I was perusing (good word) the BBC website at lunch time again today and came across this article in the magazine section about the evolution of the words nerd and geek.
It’s true that the social meaning behind these words has changed a lot in a short space of time. In this article, this is credited to the boom in technology. People like Steve Jobs, Bill Gates and Mark Zuckerberg have definitely helped to change the definitions. In fact, a lot of what is written in this article rings true.
I am a geek. More than that, I’m a female geek. Why am I a geek?
Because I spent my adolescence building websites instead of getting drunk with my friends? Because I’m not good at/willing to play sport? Because I get incredibly obsessed about things?
I remember when I was doing my A levels. Two year groups sat together in the common room and we automatically divided ourselves into groups. The ‘popular’ kids had the pool table in their area (annoying). The ‘pretty/rich’ kids had the kitchen – I’m not sure why. I was part of the biggest group, we dominated the common room and we owned the vending machines (the power!). We were the ‘rejects’.
Some of us wanted to be popular but never quite made it. We all wanted to be rich, let’s face it. We fancied people in the other groups but daren’t talk to them. We still crossed over, friends and friends of friends belonged in other groups, but whenever we moved to play a game of pool or chat to an outsider friend you could always feel those burning eyes on you.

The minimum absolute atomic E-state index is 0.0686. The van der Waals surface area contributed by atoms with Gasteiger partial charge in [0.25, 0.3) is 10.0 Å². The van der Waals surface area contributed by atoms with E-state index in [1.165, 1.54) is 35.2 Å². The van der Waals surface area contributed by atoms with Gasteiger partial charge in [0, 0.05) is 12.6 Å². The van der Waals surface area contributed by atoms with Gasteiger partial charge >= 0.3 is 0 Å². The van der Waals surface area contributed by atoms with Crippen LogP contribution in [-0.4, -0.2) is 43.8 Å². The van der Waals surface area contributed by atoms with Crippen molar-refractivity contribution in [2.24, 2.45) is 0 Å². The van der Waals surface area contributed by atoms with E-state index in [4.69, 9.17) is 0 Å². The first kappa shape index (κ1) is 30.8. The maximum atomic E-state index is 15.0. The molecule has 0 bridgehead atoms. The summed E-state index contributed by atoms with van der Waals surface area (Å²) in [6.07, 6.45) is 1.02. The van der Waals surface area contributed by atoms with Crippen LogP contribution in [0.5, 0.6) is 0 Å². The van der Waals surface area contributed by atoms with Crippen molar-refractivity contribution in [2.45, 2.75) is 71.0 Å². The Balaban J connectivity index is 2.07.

‘You don’t belong here’.
I have a vivid memory of sitting in the common room, trying my hardest to look cool, and suddenly seeing the proportions of the groups. We were in the top year and the year below us had joined the common room and mingled with our group. We were overflowing. There had been ructions as we spilled into other groups’ territories. Tables being thieved from here, someone being ‘accidently’ kicked there, quarrelling, bitching but we always came out on top. Why? Because we vastly outnumbered every group there.
Now, back in the day, the geeks (I don’t like the word nerd, it feels too American) were the rejects. We, as the rejects, were the geeks. So what about that little group in the corner? The hyper intelligent, OxBridge candidates who were the possible potential millionaires lurking amongst us. Surely they were the geeks.
Of course they were, but we were different kinds. The BBC article mentions sub categories of geeks as being the literature geek, the computer geek, the gaming geek, basically anyone who specialises in something. We didn’t have that. We had the so-intelligent-we-don’t-know-how-to-talk-to-them geeks and us.
We were made up of a variety of people. The sci-fi/fantasy geeks, the TV/film geeks, the gothic geeks, the grunge geeks, the anime geeks, the ever so slightly (and not so slightly) random geeks, the technical geeks…the list goes on. Everyone fitted into more than type of geekdom and everyone relished it.
|The god that is Joss Whedon
My geekness followed me out of school, into university and adulthood. All of my friends are geeks and I love them for that. I have the ‘random’ friends, the anime fan friends, the’ drooling over fantasy and sci-fi’ friends, the ‘I heart films’ friends and of course the technically gifted friends.
It’s true that it seems like everyone wants to be a geek these days. I think programmes like Big Bang Theory has definitely helped to populate this (ironic when you consider that none of the actors involved are actually geeks – they didn’t know what a tardis is!). To be a geek is still to be socially awkward, obsessive, specialising in specific passions and yes, often sitting in front of a computer for hours on end. But the geeks are now speaking out. We’re finding our own, realising our numbers.
Geeks outnumber the other factions and this world is ours for the taking.